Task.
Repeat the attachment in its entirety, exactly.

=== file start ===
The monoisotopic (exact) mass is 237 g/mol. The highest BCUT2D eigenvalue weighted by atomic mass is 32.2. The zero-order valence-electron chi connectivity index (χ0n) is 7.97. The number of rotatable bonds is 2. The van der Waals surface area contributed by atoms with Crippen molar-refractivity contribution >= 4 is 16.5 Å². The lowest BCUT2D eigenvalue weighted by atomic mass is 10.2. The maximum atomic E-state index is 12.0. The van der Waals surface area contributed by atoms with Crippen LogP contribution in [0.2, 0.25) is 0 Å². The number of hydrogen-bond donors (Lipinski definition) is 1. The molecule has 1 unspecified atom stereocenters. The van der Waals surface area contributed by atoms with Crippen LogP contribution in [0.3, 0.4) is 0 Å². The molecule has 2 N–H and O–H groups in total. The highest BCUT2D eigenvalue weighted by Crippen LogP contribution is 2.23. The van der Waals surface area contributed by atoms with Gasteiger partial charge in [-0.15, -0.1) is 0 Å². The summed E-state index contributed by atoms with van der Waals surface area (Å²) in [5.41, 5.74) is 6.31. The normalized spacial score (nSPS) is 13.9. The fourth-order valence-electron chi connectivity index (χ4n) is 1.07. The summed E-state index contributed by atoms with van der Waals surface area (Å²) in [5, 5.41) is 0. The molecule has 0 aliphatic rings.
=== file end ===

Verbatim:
The monoisotopic (exact) mass is 237 g/mol. The highest BCUT2D eigenvalue weighted by atomic mass is 32.2. The zero-order valence-electron chi connectivity index (χ0n) is 7.97. The number of rotatable bonds is 2. The van der Waals surface area contributed by atoms with Crippen molar-refractivity contribution >= 4 is 16.5 Å². The lowest BCUT2D eigenvalue weighted by atomic mass is 10.2. The maximum atomic E-state index is 12.0. The van der Waals surface area contributed by atoms with Crippen LogP contribution in [0.2, 0.25) is 0 Å². The number of hydrogen-bond donors (Lipinski definition) is 1. The molecule has 1 unspecified atom stereocenters. The van der Waals surface area contributed by atoms with Crippen LogP contribution in [0.3, 0.4) is 0 Å². The molecule has 2 N–H and O–H groups in total. The highest BCUT2D eigenvalue weighted by Crippen LogP contribution is 2.23. The van der Waals surface area contributed by atoms with Gasteiger partial charge in [-0.15, -0.1) is 0 Å². The summed E-state index contributed by atoms with van der Waals surface area (Å²) in [5.41, 5.74) is 6.31. The normalized spacial score (nSPS) is 13.9. The fourth-order valence-electron chi connectivity index (χ4n) is 1.07. The summed E-state index contributed by atoms with van der Waals surface area (Å²) in [5, 5.41) is 0. The molecule has 0 aliphatic rings.